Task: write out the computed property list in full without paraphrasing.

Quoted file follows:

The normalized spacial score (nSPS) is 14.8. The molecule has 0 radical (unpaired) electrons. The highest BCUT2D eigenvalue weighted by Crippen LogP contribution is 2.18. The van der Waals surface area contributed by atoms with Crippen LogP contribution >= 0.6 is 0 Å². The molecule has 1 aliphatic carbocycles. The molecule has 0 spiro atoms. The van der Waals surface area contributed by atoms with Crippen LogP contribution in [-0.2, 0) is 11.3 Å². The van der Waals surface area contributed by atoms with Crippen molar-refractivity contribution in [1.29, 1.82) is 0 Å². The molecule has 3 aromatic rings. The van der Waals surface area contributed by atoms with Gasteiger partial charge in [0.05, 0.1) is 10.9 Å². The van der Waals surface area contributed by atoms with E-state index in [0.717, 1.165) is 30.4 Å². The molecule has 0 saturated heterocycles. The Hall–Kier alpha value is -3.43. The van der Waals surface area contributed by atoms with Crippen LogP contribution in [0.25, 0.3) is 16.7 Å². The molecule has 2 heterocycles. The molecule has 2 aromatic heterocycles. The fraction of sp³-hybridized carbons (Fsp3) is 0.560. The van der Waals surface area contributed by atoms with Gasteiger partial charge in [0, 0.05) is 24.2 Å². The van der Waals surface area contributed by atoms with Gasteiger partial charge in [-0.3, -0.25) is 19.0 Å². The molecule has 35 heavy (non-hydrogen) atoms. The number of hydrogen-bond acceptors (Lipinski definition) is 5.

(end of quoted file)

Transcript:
The normalized spacial score (nSPS) is 14.8. The molecule has 0 radical (unpaired) electrons. The highest BCUT2D eigenvalue weighted by Crippen LogP contribution is 2.18. The van der Waals surface area contributed by atoms with Crippen LogP contribution >= 0.6 is 0 Å². The molecule has 1 aliphatic carbocycles. The molecule has 0 spiro atoms. The van der Waals surface area contributed by atoms with Crippen LogP contribution in [-0.2, 0) is 11.3 Å². The van der Waals surface area contributed by atoms with Crippen molar-refractivity contribution in [1.29, 1.82) is 0 Å². The molecule has 3 aromatic rings. The van der Waals surface area contributed by atoms with Gasteiger partial charge in [0.05, 0.1) is 10.9 Å². The van der Waals surface area contributed by atoms with E-state index in [0.717, 1.165) is 30.4 Å². The molecule has 0 saturated heterocycles. The Hall–Kier alpha value is -3.43. The van der Waals surface area contributed by atoms with Crippen LogP contribution in [0.25, 0.3) is 16.7 Å². The molecule has 2 heterocycles. The molecule has 2 aromatic heterocycles. The fraction of sp³-hybridized carbons (Fsp3) is 0.560. The van der Waals surface area contributed by atoms with Gasteiger partial charge in [0, 0.05) is 24.2 Å². The van der Waals surface area contributed by atoms with Gasteiger partial charge in [-0.3, -0.25) is 19.0 Å². The molecule has 35 heavy (non-hydrogen) atoms. The number of hydrogen-bond acceptors (Lipinski definition) is 5.